The number-one secret for happy knees? Ache-free knees. Do your knees give way every time you try to clock in sweat sessions at the gym and does taking stairs, all of a sudden, seem like a herculean task? As compiled from synviscone.com, Health and Reader’s Digest magazines, read on for science-backed, knee-saving tips that’ll get you up and running in no time.
You’ve packed on pounds
One rule to live by — maintain a healthy weight at all times. Did you know that every extra pound you pack on puts about four extra pounds of pressure on your knees when you walk or take the stairs. “Women often come in complaining of knee pain, and it turns out it started after they put on just five or 10 pounds,” says Sara Edwards, an orthopedic surgeon at Northwestern Memorial Hospital in Chicago. Once you shed that excess weight, symptoms undoubtedly improve and sometimes even disappear.
You hurry up and down the stairs
Unless you’re in great shape, this puts serious stress on your kneecaps: “If you weigh 150 pounds, that can mean as much as 600 pounds going through your knees,” says Robert Gotlin, director of orthopedic and sports rehabilitation at Beth Israel Medical Center in New York City. Walk slowly and make sure to land on your heel as opposed to the toes. If you’ve already been cursed by knee pain due to this reason, make sure to hold onto the railing for added support for a week or two, until you get better. Gripping railings takes the pressure off your knees by not overworking your quads while you climb.
You’re a squatting machine
More common in women than in men — a combination of wide hips and weak inner and outer thighs makes this mistake pretty much ever-present among women. Unfortunately, when your knees move in toward each other during a squat, it can put undue pressure on your knee ligaments, resulting in injury, says exercise physiologist Marta Montenegro. But correcting this mistake isn’t as simple as willing your knees into place. You need to strengthen your inner and (especially) outer thighs, she says. Lunges and medicine balls are great for this! Also, never bend your leg beyond a 90-degree angle and make sure your knee stays directly over your foot.
You’re deficient in vitamin E
Vitamin E might be not as famous as its other vitamin counterparts but it is scientifically proven for its robust antioxidant powers. A study published in the International Journal of Rheumatic Diseases compared the knees of 42 people undergoing knee surgery: 32 with severe osteoarthritis and 10 with non-arthritis injuries. Researchers found less vitamin E in the knees of the osteoarthritis patients, implying that they were getting less of the vitamin’s protective benefits. Almonds, sunflower seeds and oil, peanuts and spinach are all excellent sources of vitamin E. Start E-ing up now so you don’t end up being a ‘knee patient’ later in life.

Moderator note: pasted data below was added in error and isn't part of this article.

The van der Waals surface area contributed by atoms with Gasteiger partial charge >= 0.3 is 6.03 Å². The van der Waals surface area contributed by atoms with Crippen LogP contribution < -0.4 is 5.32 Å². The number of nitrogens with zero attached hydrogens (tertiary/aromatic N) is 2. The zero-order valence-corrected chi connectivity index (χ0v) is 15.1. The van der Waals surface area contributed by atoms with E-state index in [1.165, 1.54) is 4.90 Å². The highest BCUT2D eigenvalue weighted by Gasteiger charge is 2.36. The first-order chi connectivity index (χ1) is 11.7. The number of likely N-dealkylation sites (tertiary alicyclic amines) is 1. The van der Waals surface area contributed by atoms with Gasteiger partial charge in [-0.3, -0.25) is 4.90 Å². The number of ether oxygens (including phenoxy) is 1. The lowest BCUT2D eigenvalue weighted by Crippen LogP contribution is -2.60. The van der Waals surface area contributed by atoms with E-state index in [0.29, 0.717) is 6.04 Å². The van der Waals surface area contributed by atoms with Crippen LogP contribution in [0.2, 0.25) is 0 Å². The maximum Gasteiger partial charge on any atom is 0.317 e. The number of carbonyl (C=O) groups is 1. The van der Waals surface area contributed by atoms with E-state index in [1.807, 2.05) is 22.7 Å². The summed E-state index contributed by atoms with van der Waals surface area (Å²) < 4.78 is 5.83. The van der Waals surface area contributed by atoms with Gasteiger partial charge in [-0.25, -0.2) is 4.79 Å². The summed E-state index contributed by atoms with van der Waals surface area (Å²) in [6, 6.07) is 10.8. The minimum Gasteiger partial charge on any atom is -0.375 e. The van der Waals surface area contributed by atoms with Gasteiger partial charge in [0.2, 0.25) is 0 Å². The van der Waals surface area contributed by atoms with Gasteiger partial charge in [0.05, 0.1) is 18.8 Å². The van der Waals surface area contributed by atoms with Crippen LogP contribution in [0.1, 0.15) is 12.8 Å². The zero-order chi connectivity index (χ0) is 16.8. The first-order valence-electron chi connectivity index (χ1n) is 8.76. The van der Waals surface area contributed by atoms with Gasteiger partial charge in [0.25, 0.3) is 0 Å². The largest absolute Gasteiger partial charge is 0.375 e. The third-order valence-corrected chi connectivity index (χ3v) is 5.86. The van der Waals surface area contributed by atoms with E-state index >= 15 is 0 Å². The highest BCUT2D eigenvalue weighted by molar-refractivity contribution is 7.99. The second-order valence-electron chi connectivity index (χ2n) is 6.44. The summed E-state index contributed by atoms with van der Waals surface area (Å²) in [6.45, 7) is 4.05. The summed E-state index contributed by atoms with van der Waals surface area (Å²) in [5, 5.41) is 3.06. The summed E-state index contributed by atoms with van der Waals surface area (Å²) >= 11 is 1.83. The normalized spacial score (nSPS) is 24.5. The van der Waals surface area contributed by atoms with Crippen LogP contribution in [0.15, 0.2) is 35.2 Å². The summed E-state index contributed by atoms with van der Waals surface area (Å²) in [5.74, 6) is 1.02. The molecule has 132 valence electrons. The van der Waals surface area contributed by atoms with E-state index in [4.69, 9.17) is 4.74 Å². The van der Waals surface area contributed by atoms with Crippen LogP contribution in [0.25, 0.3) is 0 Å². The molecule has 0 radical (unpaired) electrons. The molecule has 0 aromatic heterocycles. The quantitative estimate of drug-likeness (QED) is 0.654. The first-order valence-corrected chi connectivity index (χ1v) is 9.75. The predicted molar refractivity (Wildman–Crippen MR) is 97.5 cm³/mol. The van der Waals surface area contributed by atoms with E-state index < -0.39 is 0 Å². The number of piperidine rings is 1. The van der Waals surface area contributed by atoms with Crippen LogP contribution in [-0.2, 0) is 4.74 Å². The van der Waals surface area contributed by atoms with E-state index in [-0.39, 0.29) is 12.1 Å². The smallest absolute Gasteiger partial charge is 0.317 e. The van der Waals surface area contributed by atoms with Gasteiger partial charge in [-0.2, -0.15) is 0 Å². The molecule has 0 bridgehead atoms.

You skimp on milk
Vitamin D, which is brimming in moo juice, is found in cells throughout the body. A study published in the Journal of Clinical Rheumatology studied 1,248 people age 55 and older looked at how their knee health changed over a period of about seven years. Those with a low amount of vitamin D in their diet were at increased risk for worsening knee osteoarthritis. If you’re lactose intolerant or can’t stand dairy, fatty fish, such as salmon, tuna and mackerel are great non-milk sources of the vitamin.
You’re not getting your citrus fix
Do you not remember when you last devoured oranges? Your knees won’t be happy to discover this! Vitamin C is well known as an essential nutrient that is required for facilitating countless functions of the body. One study published in the journal Arthritis Research and Therapy looked at 293 healthy, middle-aged adults. Knee MRIs performed 10 years apart showed that people who reported consuming less vitamin C had more change in their leg bones — thought to be a precursor to the cartilage loss that marks knee osteoarthritis. Oranges, bell peppers, grapefruit and strawberries (which are gracing Pakistan currently!) all contain vitamin C.
Published in The Express Tribune, February 11th, 2016.